How do you communicate?
Since my holiday I have been having a bit of writers’ block, I’ve started one or two posts but not really got into the flow and have struggled to move them forward. Anyway, as luck would have it my good friend Lee Smallwood wrote a blog post called The Eyes Have It the other day that got my juices stirring. In the post Lee talks about how he, in face to face meetings, looks at the eyes of the people he is talking to to guage how they really feel. I have quoted a small piece below:
Now here’s the thing, the problem when communicating online is – that you don’t have the opportunity to see those ‘inflections’ that just show how a person really feels about what they’re taking about or about what they think of what you’re trying to convey…
When something is written, it can be misinterpreted by different readers, and the readers ‘understanding’ can be a ‘bus journey’ away from what the writer was meaning to convey. After all it’s written from one subjective opinion and interpreted by another…
The Theory Bit
To misuse the words from an old L’Oreal advert, Now for the theory bit. I am sure that you will inherently agree with the message in Lee’s quote above, or based on the last paragraph perhaps you will not.
Communication as a process
At it’s most general level, communication is the passage of information between two people. The person wanting to pass on the message, the Transmitter, and the person they wish to convey that message to, the Receiver.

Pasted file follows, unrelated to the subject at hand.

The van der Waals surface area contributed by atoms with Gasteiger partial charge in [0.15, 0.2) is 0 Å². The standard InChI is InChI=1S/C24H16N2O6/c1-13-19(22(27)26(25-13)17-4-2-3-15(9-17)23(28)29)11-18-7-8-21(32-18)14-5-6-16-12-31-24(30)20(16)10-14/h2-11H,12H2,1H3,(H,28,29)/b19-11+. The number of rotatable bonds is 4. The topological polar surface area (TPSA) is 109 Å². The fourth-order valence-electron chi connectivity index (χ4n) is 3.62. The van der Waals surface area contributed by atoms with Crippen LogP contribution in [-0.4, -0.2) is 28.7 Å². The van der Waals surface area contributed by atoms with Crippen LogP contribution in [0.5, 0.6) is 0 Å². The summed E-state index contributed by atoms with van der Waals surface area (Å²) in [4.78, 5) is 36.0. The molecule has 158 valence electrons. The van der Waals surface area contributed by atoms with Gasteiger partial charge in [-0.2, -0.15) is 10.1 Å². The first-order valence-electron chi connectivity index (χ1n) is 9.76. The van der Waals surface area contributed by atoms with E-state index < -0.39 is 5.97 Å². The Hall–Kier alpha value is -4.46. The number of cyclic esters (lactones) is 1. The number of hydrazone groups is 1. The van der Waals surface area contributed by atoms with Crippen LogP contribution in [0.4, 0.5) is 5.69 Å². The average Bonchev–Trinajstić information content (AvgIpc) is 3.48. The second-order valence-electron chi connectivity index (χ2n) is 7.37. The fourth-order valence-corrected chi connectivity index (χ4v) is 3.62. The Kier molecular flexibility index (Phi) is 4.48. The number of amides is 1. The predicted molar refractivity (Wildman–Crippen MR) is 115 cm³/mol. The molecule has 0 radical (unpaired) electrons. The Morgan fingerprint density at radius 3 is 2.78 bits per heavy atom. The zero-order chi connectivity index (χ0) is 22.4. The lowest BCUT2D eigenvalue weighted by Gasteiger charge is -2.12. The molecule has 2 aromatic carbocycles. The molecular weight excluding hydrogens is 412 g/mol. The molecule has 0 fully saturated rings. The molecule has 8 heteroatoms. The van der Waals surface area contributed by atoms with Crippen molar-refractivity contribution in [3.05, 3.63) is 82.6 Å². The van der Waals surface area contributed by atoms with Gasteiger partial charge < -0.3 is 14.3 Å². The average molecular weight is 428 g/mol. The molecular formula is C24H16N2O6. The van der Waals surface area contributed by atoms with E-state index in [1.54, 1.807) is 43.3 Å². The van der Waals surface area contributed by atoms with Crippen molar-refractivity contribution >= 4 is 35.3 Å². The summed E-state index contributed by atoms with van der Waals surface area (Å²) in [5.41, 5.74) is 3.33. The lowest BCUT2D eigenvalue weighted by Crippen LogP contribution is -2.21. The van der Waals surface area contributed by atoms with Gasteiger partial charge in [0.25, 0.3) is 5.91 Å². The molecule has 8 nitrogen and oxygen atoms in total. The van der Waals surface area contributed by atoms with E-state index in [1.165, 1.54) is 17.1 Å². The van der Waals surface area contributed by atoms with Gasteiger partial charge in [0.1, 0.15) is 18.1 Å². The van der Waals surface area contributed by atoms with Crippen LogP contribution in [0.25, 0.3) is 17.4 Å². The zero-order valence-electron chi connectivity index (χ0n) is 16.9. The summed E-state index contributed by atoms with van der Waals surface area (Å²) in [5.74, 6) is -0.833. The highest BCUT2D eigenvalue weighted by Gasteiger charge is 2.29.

The ‘Transmitter’ sends their message using some form of media or channel, whether that be face-to-face by voice, voice over some media (radio, telephone, VoIP etc), written etc. The Receiver receives the message and then interprets it based on their own perceptual filters and the supporting evidence that they collect to add meaning to the message received. They will then form their own meaning of the ‘message’ received and then may form their own message in response and transmit that back. Within this process of receiving, interpreting and adding meaning is the potential for the gap between intended and interpreted meaning to develop.
The meaning of your communication is the response you get…
Mehrabian: The meaning of communication
There is a much quoted study that was conducted by Prof. Albert Mehrabian of UCLA that suggested that upto 93% of the meaning that people derived from a communication was based on factors other than the actual words used. While this study was predominantly researching whether people believed or liked the feelings of the person presenting, the congruence of their verbal message with their demonstrated message, I suggest that there are some basic truths in the findings.
Mehrabian, postulated that 55% of the message that people took away was based on non-verbal cues such as the presenters stance, facial gestures and hand movements; 38% of the message received was based on verbal cues other than the words themselves, such as internation, pitch, rhythm etc and the final 7% was derived from the actual words used.